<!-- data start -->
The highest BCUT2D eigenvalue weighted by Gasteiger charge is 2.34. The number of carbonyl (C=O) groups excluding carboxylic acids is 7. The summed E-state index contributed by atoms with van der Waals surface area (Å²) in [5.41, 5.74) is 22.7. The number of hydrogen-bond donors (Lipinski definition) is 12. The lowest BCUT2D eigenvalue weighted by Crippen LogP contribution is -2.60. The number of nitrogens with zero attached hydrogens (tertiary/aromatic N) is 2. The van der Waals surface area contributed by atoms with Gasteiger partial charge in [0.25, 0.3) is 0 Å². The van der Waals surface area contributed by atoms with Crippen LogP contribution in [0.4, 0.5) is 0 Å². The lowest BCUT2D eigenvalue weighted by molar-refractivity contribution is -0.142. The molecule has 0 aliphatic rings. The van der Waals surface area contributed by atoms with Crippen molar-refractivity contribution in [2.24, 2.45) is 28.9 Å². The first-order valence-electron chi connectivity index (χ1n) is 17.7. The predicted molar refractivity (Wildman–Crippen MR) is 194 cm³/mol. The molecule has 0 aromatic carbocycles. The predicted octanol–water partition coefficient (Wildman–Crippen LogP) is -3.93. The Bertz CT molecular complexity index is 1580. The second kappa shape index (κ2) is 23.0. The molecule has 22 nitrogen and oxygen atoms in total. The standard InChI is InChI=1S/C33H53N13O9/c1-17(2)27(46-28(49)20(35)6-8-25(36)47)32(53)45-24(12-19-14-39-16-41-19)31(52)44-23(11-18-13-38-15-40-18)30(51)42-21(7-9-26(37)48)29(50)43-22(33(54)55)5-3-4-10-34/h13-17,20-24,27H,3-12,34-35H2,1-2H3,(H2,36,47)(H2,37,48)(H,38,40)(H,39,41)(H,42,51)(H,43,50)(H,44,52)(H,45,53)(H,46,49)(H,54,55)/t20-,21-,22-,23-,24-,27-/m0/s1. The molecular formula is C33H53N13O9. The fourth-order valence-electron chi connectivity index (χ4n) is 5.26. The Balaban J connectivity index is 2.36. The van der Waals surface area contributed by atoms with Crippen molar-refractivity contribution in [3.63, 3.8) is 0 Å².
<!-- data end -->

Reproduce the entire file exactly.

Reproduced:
The highest BCUT2D eigenvalue weighted by Gasteiger charge is 2.34. The number of carbonyl (C=O) groups excluding carboxylic acids is 7. The summed E-state index contributed by atoms with van der Waals surface area (Å²) in [5.41, 5.74) is 22.7. The number of hydrogen-bond donors (Lipinski definition) is 12. The lowest BCUT2D eigenvalue weighted by Crippen LogP contribution is -2.60. The number of nitrogens with zero attached hydrogens (tertiary/aromatic N) is 2. The van der Waals surface area contributed by atoms with Gasteiger partial charge in [0.25, 0.3) is 0 Å². The van der Waals surface area contributed by atoms with Crippen LogP contribution in [0.4, 0.5) is 0 Å². The lowest BCUT2D eigenvalue weighted by molar-refractivity contribution is -0.142. The molecule has 0 aliphatic rings. The van der Waals surface area contributed by atoms with Crippen molar-refractivity contribution in [2.24, 2.45) is 28.9 Å². The first-order valence-electron chi connectivity index (χ1n) is 17.7. The predicted molar refractivity (Wildman–Crippen MR) is 194 cm³/mol. The molecule has 0 aromatic carbocycles. The predicted octanol–water partition coefficient (Wildman–Crippen LogP) is -3.93. The Bertz CT molecular complexity index is 1580. The second kappa shape index (κ2) is 23.0. The molecule has 22 nitrogen and oxygen atoms in total. The standard InChI is InChI=1S/C33H53N13O9/c1-17(2)27(46-28(49)20(35)6-8-25(36)47)32(53)45-24(12-19-14-39-16-41-19)31(52)44-23(11-18-13-38-15-40-18)30(51)42-21(7-9-26(37)48)29(50)43-22(33(54)55)5-3-4-10-34/h13-17,20-24,27H,3-12,34-35H2,1-2H3,(H2,36,47)(H2,37,48)(H,38,40)(H,39,41)(H,42,51)(H,43,50)(H,44,52)(H,45,53)(H,46,49)(H,54,55)/t20-,21-,22-,23-,24-,27-/m0/s1. The molecular formula is C33H53N13O9. The fourth-order valence-electron chi connectivity index (χ4n) is 5.26. The Balaban J connectivity index is 2.36. The van der Waals surface area contributed by atoms with Crippen molar-refractivity contribution in [3.63, 3.8) is 0 Å².